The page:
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In the Beginning: The Western Imbrication of Divine Presence, Aesthetic Judgment, and Promised Land

In the Beginning: The Western Imbrication of Divine Presence, Aesthetic Judgment, and Promised Land
91 Charles Street West, Victoria College, Old Vic, Room VC212
Time: Sep 28th, 4:00 pm End: Sep 28th, 6:00 pm
Interest Categories: Religion, Study of (FAS), English and Drama (UTM), English (UTSC), English (FAS), Comparative Literature (FAS), 2000-
Talk by Vincent Pecora

The Centre for Comparative Literature presents a public lecture by 

Professor Vincent Pecora, Department of English, University of Utah

In the Beginning: The Western Imbrication  of Divine Presence, Aesthetic Judgment, and Promised Land

Stendhal’s oft-cited quip in 1822 that “la beauté n’est que la promesse du bonheur” (Stendhal’s emphasis), which is to say that beauty is merely the promise of happiness, comes from his advice-book for lovers. And yet, because of the immediately preceding Romantic revolution in the understanding of the beautiful—that is, in Alexander Baumgarten, Georg Meier and Immanuel Kant on the continent, and Shaftesbury and Hutcheson in Britain, Stendhal’s promise has often been read in frankly political, even utopian, terms. In what follows, I want to revise this Stendhalian promise of happiness somewhat to embrace three distinct yet intimately related meanings that, if I am correct, can be traced back to the Book of Exodus: first, the promise of a continuity between mortal and divine existence; second, the promise of a place on earth, a land to which a people authentically belongs; and third, the promise of happiness that arrives via the beautiful, or rather, the work of art. The imbrication of these three forms of promise reveals a shared history in Western thought that runs a bit deeper than we might presume.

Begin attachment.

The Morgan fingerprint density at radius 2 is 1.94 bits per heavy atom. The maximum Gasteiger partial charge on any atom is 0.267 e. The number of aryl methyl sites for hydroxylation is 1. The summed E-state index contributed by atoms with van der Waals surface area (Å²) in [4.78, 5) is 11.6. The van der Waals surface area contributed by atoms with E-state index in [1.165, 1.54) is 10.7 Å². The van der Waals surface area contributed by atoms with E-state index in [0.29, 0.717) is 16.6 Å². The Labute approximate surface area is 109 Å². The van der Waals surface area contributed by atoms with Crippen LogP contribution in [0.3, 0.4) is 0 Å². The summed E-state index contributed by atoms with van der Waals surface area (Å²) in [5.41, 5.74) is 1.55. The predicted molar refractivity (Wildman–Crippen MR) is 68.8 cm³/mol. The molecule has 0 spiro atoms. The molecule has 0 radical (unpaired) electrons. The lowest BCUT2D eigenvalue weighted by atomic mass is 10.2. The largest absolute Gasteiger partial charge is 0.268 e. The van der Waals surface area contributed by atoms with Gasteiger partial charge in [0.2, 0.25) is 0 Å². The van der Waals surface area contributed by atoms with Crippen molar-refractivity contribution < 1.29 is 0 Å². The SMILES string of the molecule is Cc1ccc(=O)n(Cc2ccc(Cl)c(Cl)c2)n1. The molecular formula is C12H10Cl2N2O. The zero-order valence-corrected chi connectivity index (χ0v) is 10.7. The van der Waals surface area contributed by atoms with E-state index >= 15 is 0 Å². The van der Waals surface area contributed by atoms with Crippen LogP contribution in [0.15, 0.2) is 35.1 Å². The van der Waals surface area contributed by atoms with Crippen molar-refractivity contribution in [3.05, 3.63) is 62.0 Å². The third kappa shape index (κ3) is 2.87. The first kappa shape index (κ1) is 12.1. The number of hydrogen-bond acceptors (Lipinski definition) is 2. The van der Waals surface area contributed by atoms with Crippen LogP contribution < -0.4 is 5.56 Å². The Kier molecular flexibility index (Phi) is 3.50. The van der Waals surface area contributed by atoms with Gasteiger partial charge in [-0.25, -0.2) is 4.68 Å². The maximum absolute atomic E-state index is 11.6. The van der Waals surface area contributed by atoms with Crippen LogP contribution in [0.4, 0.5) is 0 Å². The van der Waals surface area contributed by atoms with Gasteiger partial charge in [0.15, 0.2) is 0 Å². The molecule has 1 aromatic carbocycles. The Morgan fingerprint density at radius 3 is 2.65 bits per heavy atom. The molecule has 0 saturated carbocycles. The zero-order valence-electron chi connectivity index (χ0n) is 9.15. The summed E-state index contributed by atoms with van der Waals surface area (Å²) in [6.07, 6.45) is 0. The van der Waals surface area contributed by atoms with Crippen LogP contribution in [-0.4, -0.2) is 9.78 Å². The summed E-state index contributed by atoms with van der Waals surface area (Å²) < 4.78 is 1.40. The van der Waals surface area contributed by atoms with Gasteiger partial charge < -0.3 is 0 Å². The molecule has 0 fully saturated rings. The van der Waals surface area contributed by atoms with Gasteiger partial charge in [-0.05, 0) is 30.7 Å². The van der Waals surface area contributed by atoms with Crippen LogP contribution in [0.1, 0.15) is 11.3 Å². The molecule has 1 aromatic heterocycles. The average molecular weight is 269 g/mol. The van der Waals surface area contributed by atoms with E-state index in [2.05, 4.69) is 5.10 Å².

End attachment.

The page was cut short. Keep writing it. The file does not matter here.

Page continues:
In Exodus, God’s “I am that I am” is also a prophecy that will eventually deliver the Jews from Egypt. Via Baumgarten and Georg Friedrich Meier and Herder, Eckhart’s dialectical notion of the divine soul intersects with what may be the most often cited theory of aesthetics in the modern West, that of Kant’s Third Critique. In Fichte, this same divine-aesthetic-geographical prophecy becomes the foundation for the promised land of a resurrected Germany. And in Heidegger, we apprehend the meaning of authentic Wohnen, of what I would call poetic dwelling on the earth, by means of a philosophical career that takes us from the homeless anxiety of Lutheran Christianity to the boiling violence of Blut und Boden ideology to the reconfiguration of divinity, poetry, and historical dwelling in a farmhouse in the Black Forest. In this sense, the pursuit of God and the pursuit of beauty in the West are of a piece with the pursuit of a promised land to call our own, and they appear to have been so since an exiled Moses conversed with his creator many centuries ago.

Vincent P. Pecora is the Gordon B. Hinckley Presidential Endowed Chair in British Studies at the University of Utah. He has taught at the University of Arkansas (1984-85), the University of California, Los Angeles (1985-2005), and has directed summer seminars for the School of Criticism and Theory (2002) and the Social Science Research Council (in 2010 and 2014). He is the author of Self and Form in Modern Narrative (Johns Hopkins University Press, 1989), Households of the Soul (Johns Hopkins University Press, 1997), Secularization and Cultural Criticism: Religion, Nation, and Modernity (University of Chicago Press, 2006), Secularization without End: Beckett, Mann, and Coetzee (University of Notre Dame Press, 2015), and he is the editor of Nations and Identities: Classic Readings (Blackwell Publishers, 2001). His current book manuscript is titled Vital Geographies: Land, Aesthetics, and Political Theology. His work has been translated into Italian, French, Spanish, Korean, and Chinese.

pecora


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